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I have created multiple KVM VMs using QCOW2 images.
Each VM has its own qcow2 file and is not based on any backing file.
My question is specifically related to snapshots of QCow2 images on these running VMs.
If I run the following command on a running VM :
qemu-img snapshot -c backup /vms/vm10001.qcow2

Will the above command harm the running VMs filesystem ?
My intention is to then convert the snapshot into a qcow2 image using the following :
qemu-img convert -s backup /vms/vm10001.qcow2 /vms/output.qcow2

I am unable to use the "virsh" commands and hence I am trying to figure out a way to do my task with qemu-img

Answer / Update 1 :
Ok, so I tested this on several of my test VMs and the above is not possible. You cannot run qemu-img snapshot on a live VM without pausing it.

The only way to do it on RHEL base Nodes is to use :
virsh snapshot-create <dom>

The above will save the VM state and internally then call qemu-img snapshot -c. However this can take some time which brings me to my second question

Question 2 : virsh snapshot-create <dom> --disk-only --atomic is not supported on base Nodes which are RHEL types (including RHEL 7) because the qemu-kvm is very old.
So the only option is to use virsh snapshot-create <dom> which is kind of slow.
Is it possible to do the following :
virsh suspend <dom>
qemu-img snapshot -c backup /vms/<dom>.qcow2
virsh resume <dom>

The above operation seems to be much faster than snapshot-create

Answer / Update 2 :

Even the above question 2 is not possible. After doing a lot of research I have concluded the same.

Question 3 :

Is there any method to create a snapshot for an online VM having a Qcow2 disk on a RHEL 6 / 7 base node and then make a backup of the snapshot for restore later on ?

  • Ok, so I tested this on several of my test VMs and the above is not possible. You cannot run qemu-img snapshot on a live VM without pausing it. – user1066991 May 16 '15 at 11:09
  • The old version of qemu on EL7 was one of the primary reasons I switched to Fedora hypervisors. – Michael Hampton May 16 '15 at 15:21
  • So is there no possible way to backup qcow2 live VMs on RHEL 6/7 ? – user1066991 May 16 '15 at 18:23
  • 1
    are you using qemu-kvm or qemu-kvm-rhev? The latter has all the fancy upstream stuff backported – dyasny May 18 '15 at 17:10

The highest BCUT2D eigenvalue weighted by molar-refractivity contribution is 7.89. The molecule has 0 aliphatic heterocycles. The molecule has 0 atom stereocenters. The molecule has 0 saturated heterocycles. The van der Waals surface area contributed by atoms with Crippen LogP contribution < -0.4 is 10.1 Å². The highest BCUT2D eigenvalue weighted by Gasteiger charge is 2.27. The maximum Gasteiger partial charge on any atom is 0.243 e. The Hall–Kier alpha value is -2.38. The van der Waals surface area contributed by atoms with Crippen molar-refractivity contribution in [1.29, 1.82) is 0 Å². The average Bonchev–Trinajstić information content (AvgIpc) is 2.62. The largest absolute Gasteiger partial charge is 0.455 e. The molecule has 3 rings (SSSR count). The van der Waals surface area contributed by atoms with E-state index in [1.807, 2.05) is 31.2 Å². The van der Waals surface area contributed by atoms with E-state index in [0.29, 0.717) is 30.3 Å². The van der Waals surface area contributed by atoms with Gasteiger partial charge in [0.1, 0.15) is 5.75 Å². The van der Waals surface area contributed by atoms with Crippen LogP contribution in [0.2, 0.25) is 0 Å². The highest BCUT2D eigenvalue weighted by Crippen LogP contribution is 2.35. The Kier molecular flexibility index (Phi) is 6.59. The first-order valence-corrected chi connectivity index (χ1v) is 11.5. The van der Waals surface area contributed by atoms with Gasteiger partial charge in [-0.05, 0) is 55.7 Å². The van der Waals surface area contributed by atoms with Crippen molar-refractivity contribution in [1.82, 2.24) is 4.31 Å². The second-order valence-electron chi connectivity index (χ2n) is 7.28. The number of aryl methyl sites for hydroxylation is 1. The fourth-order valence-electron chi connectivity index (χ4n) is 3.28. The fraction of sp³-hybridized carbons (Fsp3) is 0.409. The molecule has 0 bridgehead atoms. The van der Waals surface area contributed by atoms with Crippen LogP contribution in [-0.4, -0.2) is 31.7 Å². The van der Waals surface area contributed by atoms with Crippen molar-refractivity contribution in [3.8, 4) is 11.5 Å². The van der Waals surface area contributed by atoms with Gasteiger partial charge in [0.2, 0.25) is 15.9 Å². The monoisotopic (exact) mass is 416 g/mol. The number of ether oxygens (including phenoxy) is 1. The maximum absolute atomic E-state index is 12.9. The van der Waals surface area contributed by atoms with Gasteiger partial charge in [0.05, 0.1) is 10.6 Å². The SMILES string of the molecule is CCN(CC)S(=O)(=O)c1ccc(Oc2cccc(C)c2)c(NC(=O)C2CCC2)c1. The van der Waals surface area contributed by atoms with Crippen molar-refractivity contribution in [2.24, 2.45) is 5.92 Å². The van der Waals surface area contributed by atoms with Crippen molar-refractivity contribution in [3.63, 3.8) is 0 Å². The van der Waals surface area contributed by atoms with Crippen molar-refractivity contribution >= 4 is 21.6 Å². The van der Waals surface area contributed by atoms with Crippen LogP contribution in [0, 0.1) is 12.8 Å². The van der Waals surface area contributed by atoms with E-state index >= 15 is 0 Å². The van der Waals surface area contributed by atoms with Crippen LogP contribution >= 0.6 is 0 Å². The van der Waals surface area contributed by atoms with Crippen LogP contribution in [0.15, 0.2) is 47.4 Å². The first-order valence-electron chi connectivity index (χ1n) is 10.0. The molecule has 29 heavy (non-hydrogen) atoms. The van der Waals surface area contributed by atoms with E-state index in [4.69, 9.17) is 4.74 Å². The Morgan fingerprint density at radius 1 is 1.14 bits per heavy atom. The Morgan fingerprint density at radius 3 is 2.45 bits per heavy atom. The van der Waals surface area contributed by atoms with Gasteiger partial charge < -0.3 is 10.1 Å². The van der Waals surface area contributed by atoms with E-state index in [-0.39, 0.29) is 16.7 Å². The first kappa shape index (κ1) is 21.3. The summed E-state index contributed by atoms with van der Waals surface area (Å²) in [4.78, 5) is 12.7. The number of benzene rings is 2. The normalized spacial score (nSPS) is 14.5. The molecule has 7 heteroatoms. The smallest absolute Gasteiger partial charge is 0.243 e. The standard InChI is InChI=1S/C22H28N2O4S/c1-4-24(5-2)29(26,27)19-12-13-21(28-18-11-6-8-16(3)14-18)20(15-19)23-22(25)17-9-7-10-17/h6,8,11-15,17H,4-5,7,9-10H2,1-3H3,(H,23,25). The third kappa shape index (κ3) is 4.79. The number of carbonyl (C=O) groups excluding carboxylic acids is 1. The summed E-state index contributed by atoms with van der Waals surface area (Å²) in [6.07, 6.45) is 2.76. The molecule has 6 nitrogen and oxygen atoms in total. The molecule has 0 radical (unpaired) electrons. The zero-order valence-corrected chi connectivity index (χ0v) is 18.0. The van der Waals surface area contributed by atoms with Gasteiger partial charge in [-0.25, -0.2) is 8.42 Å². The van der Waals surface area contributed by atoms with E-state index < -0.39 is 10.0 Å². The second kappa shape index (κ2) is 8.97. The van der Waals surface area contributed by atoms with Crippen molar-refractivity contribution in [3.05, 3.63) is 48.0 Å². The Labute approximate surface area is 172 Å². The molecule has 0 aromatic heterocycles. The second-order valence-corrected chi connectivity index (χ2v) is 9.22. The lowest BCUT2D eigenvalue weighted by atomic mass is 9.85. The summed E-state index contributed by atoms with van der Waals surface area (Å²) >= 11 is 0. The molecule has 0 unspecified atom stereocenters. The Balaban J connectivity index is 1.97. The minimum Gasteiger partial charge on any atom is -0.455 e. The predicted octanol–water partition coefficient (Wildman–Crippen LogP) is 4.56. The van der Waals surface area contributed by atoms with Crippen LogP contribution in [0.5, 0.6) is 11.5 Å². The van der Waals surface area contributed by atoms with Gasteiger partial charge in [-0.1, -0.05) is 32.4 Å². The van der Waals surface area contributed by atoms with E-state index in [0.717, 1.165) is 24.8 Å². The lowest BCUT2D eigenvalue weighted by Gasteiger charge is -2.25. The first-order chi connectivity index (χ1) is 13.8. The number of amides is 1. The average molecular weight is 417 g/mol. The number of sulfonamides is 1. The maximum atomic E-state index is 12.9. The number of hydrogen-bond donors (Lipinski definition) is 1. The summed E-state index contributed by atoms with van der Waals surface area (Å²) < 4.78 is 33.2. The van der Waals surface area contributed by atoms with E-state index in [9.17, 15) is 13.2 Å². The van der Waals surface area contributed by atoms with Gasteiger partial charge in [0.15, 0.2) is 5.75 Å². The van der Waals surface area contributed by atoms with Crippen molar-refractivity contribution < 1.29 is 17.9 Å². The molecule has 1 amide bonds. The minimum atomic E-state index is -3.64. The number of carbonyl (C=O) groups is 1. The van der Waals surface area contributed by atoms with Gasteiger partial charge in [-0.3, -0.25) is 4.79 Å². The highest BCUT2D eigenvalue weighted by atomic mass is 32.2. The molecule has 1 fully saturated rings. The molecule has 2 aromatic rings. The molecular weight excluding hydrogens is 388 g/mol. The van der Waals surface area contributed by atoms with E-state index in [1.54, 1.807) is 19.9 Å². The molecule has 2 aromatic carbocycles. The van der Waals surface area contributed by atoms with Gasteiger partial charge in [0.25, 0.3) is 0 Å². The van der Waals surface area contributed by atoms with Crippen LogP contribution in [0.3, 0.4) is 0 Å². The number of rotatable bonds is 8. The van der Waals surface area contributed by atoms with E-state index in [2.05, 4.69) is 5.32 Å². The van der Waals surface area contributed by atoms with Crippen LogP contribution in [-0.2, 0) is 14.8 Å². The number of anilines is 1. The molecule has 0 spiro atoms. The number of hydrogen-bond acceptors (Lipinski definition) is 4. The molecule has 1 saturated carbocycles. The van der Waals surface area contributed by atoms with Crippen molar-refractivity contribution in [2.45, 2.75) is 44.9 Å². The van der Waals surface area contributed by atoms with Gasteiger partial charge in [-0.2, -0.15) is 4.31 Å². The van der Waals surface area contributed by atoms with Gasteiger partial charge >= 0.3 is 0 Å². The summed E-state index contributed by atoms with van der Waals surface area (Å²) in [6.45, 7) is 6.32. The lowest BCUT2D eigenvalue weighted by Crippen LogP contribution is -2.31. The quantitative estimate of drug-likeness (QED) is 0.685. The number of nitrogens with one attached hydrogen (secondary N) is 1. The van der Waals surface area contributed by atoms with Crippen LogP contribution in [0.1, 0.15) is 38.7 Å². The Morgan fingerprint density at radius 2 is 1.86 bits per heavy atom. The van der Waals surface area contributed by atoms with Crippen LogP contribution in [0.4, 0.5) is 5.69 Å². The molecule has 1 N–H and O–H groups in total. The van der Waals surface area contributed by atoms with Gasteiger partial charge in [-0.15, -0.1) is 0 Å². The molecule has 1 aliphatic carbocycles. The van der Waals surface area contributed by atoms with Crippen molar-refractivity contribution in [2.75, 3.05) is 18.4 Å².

• I am using qemu-kvm. I had installed the qemu-kvm-rhev from oVirt and checked the qemu-img utility to see the new params. The new Params were the same. So I assumed that it really wasnt different. Will installing qemu-kvm-rhev require any update in domain configs to update the qemu-kvm path ? – user1066991 May 20 '15 at 9:04
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This not an exact answer but will show you the way.

We are using linux KVM for a long time. In old days qcow2 did not support snapshots. In our first KVM host we did not want to use LVM snapshots and because of that we could not take live backups.

Then we found Linux Hot Copy Tools.

Using this tool; we could freeze whole host filesystem and copied qcows to external disks with a custom backup script.

Our backup script was something like this;

# Mount Usb
mount /dev/sdb1 /USBDISK
# Mount file system as ro to temp folder
hcp --read-only --mount-point /SNAPSHOT /dev/md1
# Copy files out
cp /SNAPSHOT/*.qcow2 /USBDISK
# Stop Hot Copy
hcp --remove /dev/hcp1
# Remove Usb
umount /USBDISK
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  • I read this and HCP requires a kernel module to be loaded. This will create a snapshot for the entire drive I believe. – user1066991 Jul 15 '15 at 7:53
  • @user1066991 yes you need to load kernel module once. And also you are correct about snapshot too. – nano.net.tr Jul 15 '15 at 16:04
  • The problem with this is that it will create a snapshot of the entire partition. Lets say we have 10 VMs of 100GB each. I want to backup 1 VM at a time. This will result in a snapshot which will last for all files in the partition rather than the QCOw2 file of the VM alone. Dont you think that the snapshot data can run out of space in this case. – user1066991 Jul 16 '15 at 12:19
  • In our situation there were 30+ active qcow files active. While backup script was running, in 4 hours period we copied ~200GB everynight @15MBps (to a slow USB) and our max snapshot usage was 25 GB on the host drive. Also hcp checks for free space on host drive (while snapshot active) and if free space drops below a predefined percentage hcp stop snapshot. – nano.net.tr Jul 16 '15 at 17:03
  • from man hcp; OPTIONS -q, --quota specify free space quota for change blocks storage (default is 5%). If your changed blocks storage device has less than or equal to this percentage of free space the Hot Copy will be aborted. – nano.net.tr Jul 16 '15 at 17:07
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my experience with KVM is actually quite limited but being in a very similar situation, that's what worked for me:

first of all I do a backup of the config for the VM named MACHINE:

# virsh dumpxml MACHINE > /path/to/configfile.xml

Then I suspend the VM named MACHINE to prevent corruption in newly created machine:

# virsh suspend MACHINE

Next I create a snapshot named MACHINE-BAK.qcow2 from the VM named MACHINE using qemu-img command, even if normally is used to convert among formats:

# qemu-img convert -O qcow2 /path/to/MACHINE.qcow2 /path/to/MACHINE-BAK.qcow2

Next I resume normal operativity for the original VM named MACHINE:

# virsh resume MACHINE

Applying these simple steps in a script that runs via crontab automation, I'm able to obtain a periodical full backup of a running VMs with minimal downtime (depending on the size of the original VM, since as said above, it's better to susped the original VM while duplication)

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